At the outset, one must note that it might be naive to view either a Trump or a Biden regime as unilaterally better or worse for India. Rather, both have pros and cons, and with varying implications over the immediate term vis-a-vis a longer horizon. Also, a Republican-dominated Senate may temper certain policies that Biden or the Democratic party might like to pursue.
Stimulus, recovery, risk assets
As the new President looks set to take charge in early 2021, the expectation of fresh stimulus targeted at supporting a large spectrum of US households and small businesses gets stronger. On the other hand, Biden is expected to partially undo the large tax cut that President Trump had delivered. For example, the corporate tax rate that was brought down from 35% to 21% might go up to say 28% relatively quickly, partly in a bid to generate resources for the broader stimulus plan.
With several other large economies continuing with stimulus, another chunky dose from the US should boost prospects of global recovery, reflation and risk assets. Historically, Democrat regimes have experienced tax hikes, while Republican regimes have typically seen tax cuts. Nevertheless, interestingly, over the last three decades or so, US equity market returns during Democratic regimes, on an average, had been about 12 percentage points higher than that during Republican regimes.
Crude oil, green energy
While global recovery and reflation may offer an immediate boost for various commodities and commodity exporting economies, future price trend of crude oil - a key factor in determining India's economic well-being - might be more nuanced. The Biden regime is likely to accord greater focus on long-term climate and environmental issues potentially supporting green energy initiatives, and a more restrictive policy bias against fossil fuel.
A stronger diplomatic focus of the Biden-led US may bring about broader international support on such issues, resulting in a stable and somewhat downwardly anchored oil price trend compared to what could have been the case under a second term for President Trump.
Also, a bias for the US staying relatively "low key" as regards their Gulf policy, akin to that during the Obama regime, and broadly contained geopolitical uncertainties in the region are some of the other factors that can have a soothing effect on crude oil prices over the longer term. Fewer verbal and social media interventions from Biden will also help containing day-to-day fluctuations.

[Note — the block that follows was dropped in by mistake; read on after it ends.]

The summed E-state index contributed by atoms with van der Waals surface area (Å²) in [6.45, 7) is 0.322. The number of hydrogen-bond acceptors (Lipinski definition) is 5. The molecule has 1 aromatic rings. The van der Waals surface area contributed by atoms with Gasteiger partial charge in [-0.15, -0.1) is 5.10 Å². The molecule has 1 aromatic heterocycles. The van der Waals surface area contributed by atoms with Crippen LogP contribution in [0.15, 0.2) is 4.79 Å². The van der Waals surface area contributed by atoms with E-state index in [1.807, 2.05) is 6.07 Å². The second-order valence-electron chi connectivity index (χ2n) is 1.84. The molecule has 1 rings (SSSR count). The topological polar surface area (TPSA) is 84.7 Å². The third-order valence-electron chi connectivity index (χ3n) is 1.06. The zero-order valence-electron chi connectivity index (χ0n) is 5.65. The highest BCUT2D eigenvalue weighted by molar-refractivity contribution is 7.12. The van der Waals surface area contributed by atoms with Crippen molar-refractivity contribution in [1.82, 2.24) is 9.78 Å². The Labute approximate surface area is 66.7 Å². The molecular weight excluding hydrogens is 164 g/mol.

Indian industries, trade talks
Amid the implications of a Biden victory for Indian industries, one notes that India's information technology (IT) industry might be a key direct beneficiary of a possible easing of immigration norms, while likely higher US corporate taxes might be a headwind for near-term technology spending in research and developments (R&D) along with potentially stricter regulatory oversight. The usual Democrat bias of larger healthcare spending might be a tailwind for the pharmaceuticals industry at large, including for Indian pharma industry.
As the new regime starts, on the trade negotiations front, India would like to be included in the US' 'Generalized System of Preference'. Also, issues such as market access in case of agricultural commodities, tariffs on India's various metal exports including steel and aluminium, flexibility of pricing of medical devices might emerge as some of the priorities in near future.
A softer US stance as regards sanctions on Iran - a possible scenario in the Biden regime - might also be a material positive for India given India's historically strong trade ties with Iran both on imports (eg., oil) and exports (eg., agro commodities) front.
EM economies, GVC relocation
As President Trump's regime comes to an end, global trade tensions look set to de-escalate and 'de-globalisation' concerns will likely abate meaningfully. One expects emerging market (EM) economies to benefit as an asset class. A number of EM currencies - including in Asia - might witness modest strengthening vis-a-vis the US dollar. This can help equities in several EMs to benefit, given the importance of currency movement in case of EM assets.
Of late, President Trump's high-pitched anti-China rhetoric prompted some efforts towards diversification of the global value chain (GVC) away from China. During the Biden regime, the aggressive stance of the White House against China is set to ease substantially.
While taking into account a longer-term strategic view, GVC relocation away from China may continue to some extent, the urgency for the same will be far less than what could have been in case of a Donald Trump re-election. Nevertheless, India's direct gain out of that process had so far been limited and we did not pencil in expectations of any major uptick in this regard in the near term.
Indian financial markets, INR
Despite heightened COVID-19 related uncertainties during 2020, the Indian rupee (INR) strengthened reflecting surpluses on both current and capital accounts of the balance of payments (BoP), while the RBI's forex buying limited INR gains. One expects the RBI to continue modulating its forex purchases in a way to ensure largely range-bound INR movements in the coming months.
Overall, financial markets in India seem to be broadly on a decent footing as the economy is gradually recovering from the COVID-19 blow. With the US election results coming broadly on expected lines, one potential key uncertainty for financial markets, including for Indian markets, stayed behind us. With generally improved prospects for EMs, likely continued BoP strength, a range-bound INR, and signs of nascent uptick in macroeconomic indicators and corporate performance, Indian markets seem to be entering an interesting phase.
The author is Chief Economist & Head of Research in Bandhan Bank. Views are personal.
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